This blog and lesson is meant to help students write in such a way as to pretend the reader does not already know the assignment. If an author is writing for an audience ignorant of the assignment, how would he or she begin the paragraph? If you want the reader of your writing to get something from the experience of looking at your text, it will be helpful to know what the reader is doing while reading. In this way you can steer the reader toward your goal of gaining new knowledge that can be retrieved later. If you want your reader to remember any of your text, it helps to understand how remembering works.
Remembering things can be broken into a three-step process. First, you take in new information. I was tempted to write learn instead of “take in”, but before you understand information, you first literally absorb it through your senses. You hear words and sounds; see images, colors, and light; touch/feel manipulatives, textures, and temperatures; smell; and sometimes taste. This is called encoding.
After your brain gets the information, it looks for a place to store it. This is the second stage of memory. The place and way that the information is stored will depend on how useful your brain decides it is. Are you going to need to know this again, soon? Perhaps, not, but the information would be very useful in a particular circumstance, so it shouldn’t be lost. Some information is interesting, but not very useful. This could get pushed out of your thinking like pictures you delete from your iPad. The information may go to a “recently deleted” file in the brain, awaiting total forgetting when too many new thoughts push the information out of the way.
The last part of remembering involves retrieving memories. This is the part where you try to recall information that you know you know, but can’t quite find it in your brain. Some people who try to remember something that they know they learned, but can’t recall the exact information refer to this as a “brain fart”. Just last night, I may have coined a new term on Twitter: “Cognitive Constipation”. Rather than your brain farting, it is more like it gets all backed up with un-useful information that blocks your thoughts from landing on what you want to remember. A successful memory, though, is easy to recall or comes to mind quickly whenever you want it to.
A writer (you… and me) wants his readers to remember the ideas that are presented. We want our readers to be able to recall the concepts that we have presented. This will make the ideas valuable. There are a couple of ways that can help writers do this.
Lets begin with encoding. This is the first step of building a memory. Your readers are taking in tons of sensory information all day long. How will your writing stimulate the senses in such a way that it will stand out? One of the things that I try to do during teaching and in this blog is provide visuals. I try to tap more than just the imagination. Also, when teaching (This is virtually impossible through a blog post.), I try to create “experiences” during my lessons. A lesson on narratives will involve smoke machines, giant hairy spiders, and loud noises. Writers will want to make information appealing to readers. But, in order for readers to remember it, authors will need to make the information useful.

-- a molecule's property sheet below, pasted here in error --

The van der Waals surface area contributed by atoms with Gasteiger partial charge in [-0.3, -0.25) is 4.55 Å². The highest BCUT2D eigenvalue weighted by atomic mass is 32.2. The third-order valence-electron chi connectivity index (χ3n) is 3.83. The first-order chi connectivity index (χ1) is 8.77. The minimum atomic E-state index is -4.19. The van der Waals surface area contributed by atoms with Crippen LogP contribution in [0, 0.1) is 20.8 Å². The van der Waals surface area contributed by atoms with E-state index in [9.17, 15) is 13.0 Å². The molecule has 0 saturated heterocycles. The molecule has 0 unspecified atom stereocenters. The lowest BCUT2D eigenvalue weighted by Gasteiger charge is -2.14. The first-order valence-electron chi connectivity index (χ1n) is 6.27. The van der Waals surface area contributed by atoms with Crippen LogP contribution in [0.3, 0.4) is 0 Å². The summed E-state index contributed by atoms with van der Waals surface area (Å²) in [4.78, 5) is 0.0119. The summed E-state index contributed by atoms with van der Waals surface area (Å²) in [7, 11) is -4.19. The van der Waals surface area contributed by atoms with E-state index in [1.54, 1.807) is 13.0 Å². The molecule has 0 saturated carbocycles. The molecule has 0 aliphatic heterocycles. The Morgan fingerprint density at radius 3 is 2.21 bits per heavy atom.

When new information comes into your brain, your mind tries to make sense of it. Your brain looks for information that is related to the new senses being stimulated. It is sort of like looking for a code or translation that can make sense of the new information. If no translator or decoder is found, the information will most likely be deemed useless and get deleted. It may even be found incompatible immediately. This could have happened with the neuron information that I presented to my students at the beginning of this lesson. If I hadn’t talked to them a little about cells and brains, they wouldn’t have anywhere to put this information. I may as well have been speaking Greek to them. This is probably how many people feel when reading or listening to specialized scientific texts and talks.
It is our job, as authors, to help our readers make connections. We must provide the code to our text right at the beginning of our writing. The translator needs to be set up and ready to go before any information is conveyed, or it will be lost. The opening sentence should present this code. It should tell the reader what folder in the brain she will need to access to find related information. This will empower the reader to make sense of what she is reading. Not doing this is like throwing the reader into the middle of the ocean without a lifejacket.
BBC Earth Lab (Producer), & Head Squeeze (Director). (2014, February 20). How Does Your Memory Work?[Video file]. Retrieved February 6, 2019, from https://youtu.be/TUoJc0NPajQ